The Defendant brought an application for the Plaintiff to be assessed by a TMJ specialist of their choosing. Their application was brought after expiry of the 84 day expert report service deadline They argued an exam was necessary in order to obtain a responding report under Rule 11-6(4). Master Caldwell disagreed and dismissed the motion finding no sufficient evidence was tendered to explain the need for a physical exam. In doing so the Court provided the following reasons:  I am told that the pleadings, when they were issued, specifically identified among other things injury to the temporomandibular joint (“TMJ”). That, it is said, and I agree, put the defence on specific notice that there was an issue relating to the jaw and the TMJ…  There is no evidence before me to indicate why this particular dental expert believes it necessary for him to do a physical examination of the patient. In fact, the instruction letter from counsel specifically asks for among other things a critique of the report of the first dentist. Many of those bullets which appear in the letter which I will not make further reference to appear able to be done on the basis of a criticism of methodology or findings as opposed to requiring an independent examination of the person of the plaintiff…  I have been referred to several cases, but the one which I find the most helpful is the case of Wright v. Brauer, 2010 BCSC 1282 a decision of Mr. Justice Savage in similar circumstances where he was dealing with a trial date in the near future and an examination such as this where there was no medical evidence as to why a physical examination was necessary in order to provide a truly rebuttal or critical report…  In my view, the same reasoning applies in this case…  This application comes late in the day, a year after the defence was well aware that TMJ was an issue that should be looked into. Had they wished to get a full report, they were well able to make that application or the request earlier. I am not satisfied on the material that there is a basis for me to infer from the submissions of counsel or the material filed that an independent medical examination of the person of the plaintiff is required in order for this dentist to provide a truly rebuttal report. These reasons are unpublished but as always I’m happy to share a copy with anyone who contacts me and requests these.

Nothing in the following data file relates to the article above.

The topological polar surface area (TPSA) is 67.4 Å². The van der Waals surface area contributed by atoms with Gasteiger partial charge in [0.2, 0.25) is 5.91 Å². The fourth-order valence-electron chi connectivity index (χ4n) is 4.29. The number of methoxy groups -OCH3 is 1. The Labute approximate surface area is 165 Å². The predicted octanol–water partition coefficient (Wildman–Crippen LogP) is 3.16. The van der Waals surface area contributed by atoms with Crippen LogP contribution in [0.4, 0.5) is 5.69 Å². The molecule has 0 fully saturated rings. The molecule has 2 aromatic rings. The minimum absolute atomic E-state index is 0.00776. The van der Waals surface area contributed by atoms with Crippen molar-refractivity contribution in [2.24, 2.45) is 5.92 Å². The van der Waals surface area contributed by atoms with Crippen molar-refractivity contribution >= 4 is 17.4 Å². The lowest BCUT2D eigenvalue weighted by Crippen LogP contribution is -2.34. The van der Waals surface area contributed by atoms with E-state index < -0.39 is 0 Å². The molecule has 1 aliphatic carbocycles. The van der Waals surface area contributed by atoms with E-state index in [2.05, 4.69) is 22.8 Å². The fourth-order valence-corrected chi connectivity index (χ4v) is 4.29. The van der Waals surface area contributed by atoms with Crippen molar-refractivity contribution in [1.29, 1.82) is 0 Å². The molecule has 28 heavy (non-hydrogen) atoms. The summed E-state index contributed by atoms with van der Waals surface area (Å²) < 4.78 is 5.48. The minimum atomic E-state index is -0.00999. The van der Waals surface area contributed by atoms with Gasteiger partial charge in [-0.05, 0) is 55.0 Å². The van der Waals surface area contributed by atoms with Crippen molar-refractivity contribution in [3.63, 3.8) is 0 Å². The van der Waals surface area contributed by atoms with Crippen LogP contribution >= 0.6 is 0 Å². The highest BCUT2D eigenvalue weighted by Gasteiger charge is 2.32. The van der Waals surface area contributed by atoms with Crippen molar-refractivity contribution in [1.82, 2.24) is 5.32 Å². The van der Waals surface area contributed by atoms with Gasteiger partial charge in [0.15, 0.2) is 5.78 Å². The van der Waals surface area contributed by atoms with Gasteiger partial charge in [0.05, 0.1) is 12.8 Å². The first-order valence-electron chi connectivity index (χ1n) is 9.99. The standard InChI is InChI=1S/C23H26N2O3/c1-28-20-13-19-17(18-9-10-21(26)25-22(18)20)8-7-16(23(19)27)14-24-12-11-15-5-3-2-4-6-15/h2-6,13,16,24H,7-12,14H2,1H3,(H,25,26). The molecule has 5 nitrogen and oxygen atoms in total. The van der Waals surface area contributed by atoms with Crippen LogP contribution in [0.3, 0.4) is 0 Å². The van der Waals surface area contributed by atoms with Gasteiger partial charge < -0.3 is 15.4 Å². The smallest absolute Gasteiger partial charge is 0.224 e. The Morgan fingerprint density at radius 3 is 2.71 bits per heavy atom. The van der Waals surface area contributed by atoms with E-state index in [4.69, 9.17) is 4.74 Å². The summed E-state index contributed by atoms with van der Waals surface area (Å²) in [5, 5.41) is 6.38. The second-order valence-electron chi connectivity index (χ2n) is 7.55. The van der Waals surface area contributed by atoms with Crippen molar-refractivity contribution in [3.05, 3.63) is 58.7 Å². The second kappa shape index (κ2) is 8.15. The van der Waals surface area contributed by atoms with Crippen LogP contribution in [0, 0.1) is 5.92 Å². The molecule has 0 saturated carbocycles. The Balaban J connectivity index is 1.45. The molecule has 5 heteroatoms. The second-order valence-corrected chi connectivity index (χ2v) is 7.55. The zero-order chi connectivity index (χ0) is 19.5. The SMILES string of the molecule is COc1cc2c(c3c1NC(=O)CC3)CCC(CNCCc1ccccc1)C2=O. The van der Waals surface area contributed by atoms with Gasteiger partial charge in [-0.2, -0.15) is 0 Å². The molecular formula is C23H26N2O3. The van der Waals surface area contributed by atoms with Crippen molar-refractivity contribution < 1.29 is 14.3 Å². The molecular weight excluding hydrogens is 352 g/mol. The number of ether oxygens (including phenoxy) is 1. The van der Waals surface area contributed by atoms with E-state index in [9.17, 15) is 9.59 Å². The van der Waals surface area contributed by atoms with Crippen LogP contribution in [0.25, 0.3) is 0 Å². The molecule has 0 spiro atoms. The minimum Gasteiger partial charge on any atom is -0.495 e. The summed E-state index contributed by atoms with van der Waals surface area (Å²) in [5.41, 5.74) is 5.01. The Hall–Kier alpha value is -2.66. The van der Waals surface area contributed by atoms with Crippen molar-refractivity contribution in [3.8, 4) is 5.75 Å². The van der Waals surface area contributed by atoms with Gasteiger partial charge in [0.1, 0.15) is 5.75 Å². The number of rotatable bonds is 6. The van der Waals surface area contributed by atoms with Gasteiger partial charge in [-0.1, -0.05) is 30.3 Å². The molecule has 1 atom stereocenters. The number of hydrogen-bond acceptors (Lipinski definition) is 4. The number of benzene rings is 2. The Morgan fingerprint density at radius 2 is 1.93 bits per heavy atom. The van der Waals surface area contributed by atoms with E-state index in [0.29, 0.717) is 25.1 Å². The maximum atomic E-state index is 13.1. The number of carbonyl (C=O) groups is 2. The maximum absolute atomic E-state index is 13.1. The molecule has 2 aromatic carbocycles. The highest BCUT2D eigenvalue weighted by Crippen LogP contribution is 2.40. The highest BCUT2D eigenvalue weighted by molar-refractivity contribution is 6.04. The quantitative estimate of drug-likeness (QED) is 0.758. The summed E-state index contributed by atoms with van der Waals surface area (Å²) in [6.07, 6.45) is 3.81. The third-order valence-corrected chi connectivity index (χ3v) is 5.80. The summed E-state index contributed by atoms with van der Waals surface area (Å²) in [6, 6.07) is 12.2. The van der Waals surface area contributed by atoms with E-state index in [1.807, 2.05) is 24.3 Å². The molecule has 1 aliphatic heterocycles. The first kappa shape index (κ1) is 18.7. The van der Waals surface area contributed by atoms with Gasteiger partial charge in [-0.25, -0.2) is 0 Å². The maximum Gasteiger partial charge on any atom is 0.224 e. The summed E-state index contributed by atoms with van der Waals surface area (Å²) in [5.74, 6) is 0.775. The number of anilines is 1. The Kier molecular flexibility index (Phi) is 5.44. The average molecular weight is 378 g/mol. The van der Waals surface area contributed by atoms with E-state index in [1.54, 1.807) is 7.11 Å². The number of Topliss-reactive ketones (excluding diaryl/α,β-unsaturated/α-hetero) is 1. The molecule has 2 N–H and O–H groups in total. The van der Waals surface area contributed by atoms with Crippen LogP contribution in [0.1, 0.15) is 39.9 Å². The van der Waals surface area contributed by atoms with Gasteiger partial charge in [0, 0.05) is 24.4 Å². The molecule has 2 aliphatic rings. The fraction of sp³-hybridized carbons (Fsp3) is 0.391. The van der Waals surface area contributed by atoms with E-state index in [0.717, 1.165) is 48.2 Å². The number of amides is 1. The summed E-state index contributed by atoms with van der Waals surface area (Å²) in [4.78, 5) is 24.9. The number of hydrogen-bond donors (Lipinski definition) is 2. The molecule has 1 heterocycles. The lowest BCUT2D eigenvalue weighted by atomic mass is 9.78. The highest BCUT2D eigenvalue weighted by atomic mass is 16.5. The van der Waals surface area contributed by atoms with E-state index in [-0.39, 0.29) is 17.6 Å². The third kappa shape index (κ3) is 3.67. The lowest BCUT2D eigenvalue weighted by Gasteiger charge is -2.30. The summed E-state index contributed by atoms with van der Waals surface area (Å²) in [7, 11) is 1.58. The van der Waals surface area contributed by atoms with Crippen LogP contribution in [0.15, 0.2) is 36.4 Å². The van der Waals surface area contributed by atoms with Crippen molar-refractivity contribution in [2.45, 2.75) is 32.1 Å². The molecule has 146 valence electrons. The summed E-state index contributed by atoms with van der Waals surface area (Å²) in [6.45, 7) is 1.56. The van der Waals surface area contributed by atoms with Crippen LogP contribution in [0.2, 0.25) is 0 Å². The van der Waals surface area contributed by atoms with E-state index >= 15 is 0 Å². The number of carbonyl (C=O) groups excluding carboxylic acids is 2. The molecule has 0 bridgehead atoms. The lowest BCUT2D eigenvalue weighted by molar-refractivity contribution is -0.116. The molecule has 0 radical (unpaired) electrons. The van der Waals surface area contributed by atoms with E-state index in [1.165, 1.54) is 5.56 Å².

Reasons for judgement were published this week demonstrating that while the BC Supreme Court has discretion to permit a Plaintiff to tape record a Court-ordered medical exam, this discretion is rarely exercised.